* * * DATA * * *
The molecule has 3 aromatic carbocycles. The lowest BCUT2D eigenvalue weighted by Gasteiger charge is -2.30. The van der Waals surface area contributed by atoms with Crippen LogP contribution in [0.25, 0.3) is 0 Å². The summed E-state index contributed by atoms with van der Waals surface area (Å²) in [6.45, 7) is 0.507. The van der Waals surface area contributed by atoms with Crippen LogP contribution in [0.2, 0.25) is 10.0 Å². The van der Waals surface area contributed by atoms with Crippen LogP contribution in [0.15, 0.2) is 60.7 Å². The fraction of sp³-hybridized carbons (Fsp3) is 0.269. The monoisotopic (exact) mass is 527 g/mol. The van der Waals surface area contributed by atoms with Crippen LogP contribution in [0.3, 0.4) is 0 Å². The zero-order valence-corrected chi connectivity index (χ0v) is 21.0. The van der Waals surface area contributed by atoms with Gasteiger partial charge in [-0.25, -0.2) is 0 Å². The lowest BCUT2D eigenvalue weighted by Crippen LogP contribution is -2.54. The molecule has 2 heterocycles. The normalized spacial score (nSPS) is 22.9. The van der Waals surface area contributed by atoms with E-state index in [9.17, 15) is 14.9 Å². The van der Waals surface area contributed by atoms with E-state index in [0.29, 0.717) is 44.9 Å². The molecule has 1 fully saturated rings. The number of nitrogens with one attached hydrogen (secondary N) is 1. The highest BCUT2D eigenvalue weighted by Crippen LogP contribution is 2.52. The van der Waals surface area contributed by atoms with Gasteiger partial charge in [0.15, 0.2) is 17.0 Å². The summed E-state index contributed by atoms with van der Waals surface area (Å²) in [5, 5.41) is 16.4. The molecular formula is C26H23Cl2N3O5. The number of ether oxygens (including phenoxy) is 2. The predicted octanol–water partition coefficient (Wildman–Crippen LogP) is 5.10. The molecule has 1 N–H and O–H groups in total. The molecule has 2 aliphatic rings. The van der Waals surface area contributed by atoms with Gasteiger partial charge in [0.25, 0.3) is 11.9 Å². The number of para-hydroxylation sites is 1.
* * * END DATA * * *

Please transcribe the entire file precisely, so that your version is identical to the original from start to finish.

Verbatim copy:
The molecule has 3 aromatic carbocycles. The lowest BCUT2D eigenvalue weighted by Gasteiger charge is -2.30. The van der Waals surface area contributed by atoms with Crippen LogP contribution in [0.25, 0.3) is 0 Å². The summed E-state index contributed by atoms with van der Waals surface area (Å²) in [6.45, 7) is 0.507. The van der Waals surface area contributed by atoms with Crippen LogP contribution in [0.2, 0.25) is 10.0 Å². The van der Waals surface area contributed by atoms with Crippen LogP contribution in [0.15, 0.2) is 60.7 Å². The fraction of sp³-hybridized carbons (Fsp3) is 0.269. The monoisotopic (exact) mass is 527 g/mol. The van der Waals surface area contributed by atoms with Crippen LogP contribution in [0.3, 0.4) is 0 Å². The zero-order valence-corrected chi connectivity index (χ0v) is 21.0. The van der Waals surface area contributed by atoms with Gasteiger partial charge in [-0.25, -0.2) is 0 Å². The lowest BCUT2D eigenvalue weighted by Crippen LogP contribution is -2.54. The molecule has 2 heterocycles. The normalized spacial score (nSPS) is 22.9. The van der Waals surface area contributed by atoms with E-state index in [9.17, 15) is 14.9 Å². The van der Waals surface area contributed by atoms with E-state index in [0.29, 0.717) is 44.9 Å². The molecule has 1 fully saturated rings. The number of nitrogens with one attached hydrogen (secondary N) is 1. The highest BCUT2D eigenvalue weighted by Crippen LogP contribution is 2.52. The van der Waals surface area contributed by atoms with Gasteiger partial charge in [0.15, 0.2) is 17.0 Å². The summed E-state index contributed by atoms with van der Waals surface area (Å²) in [5, 5.41) is 16.4. The molecular formula is C26H23Cl2N3O5. The number of ether oxygens (including phenoxy) is 2. The predicted octanol–water partition coefficient (Wildman–Crippen LogP) is 5.10. The molecule has 1 N–H and O–H groups in total. The molecule has 2 aliphatic rings. The van der Waals surface area contributed by atoms with Gasteiger partial charge in [0.25, 0.3) is 11.9 Å². The number of para-hydroxylation sites is 1.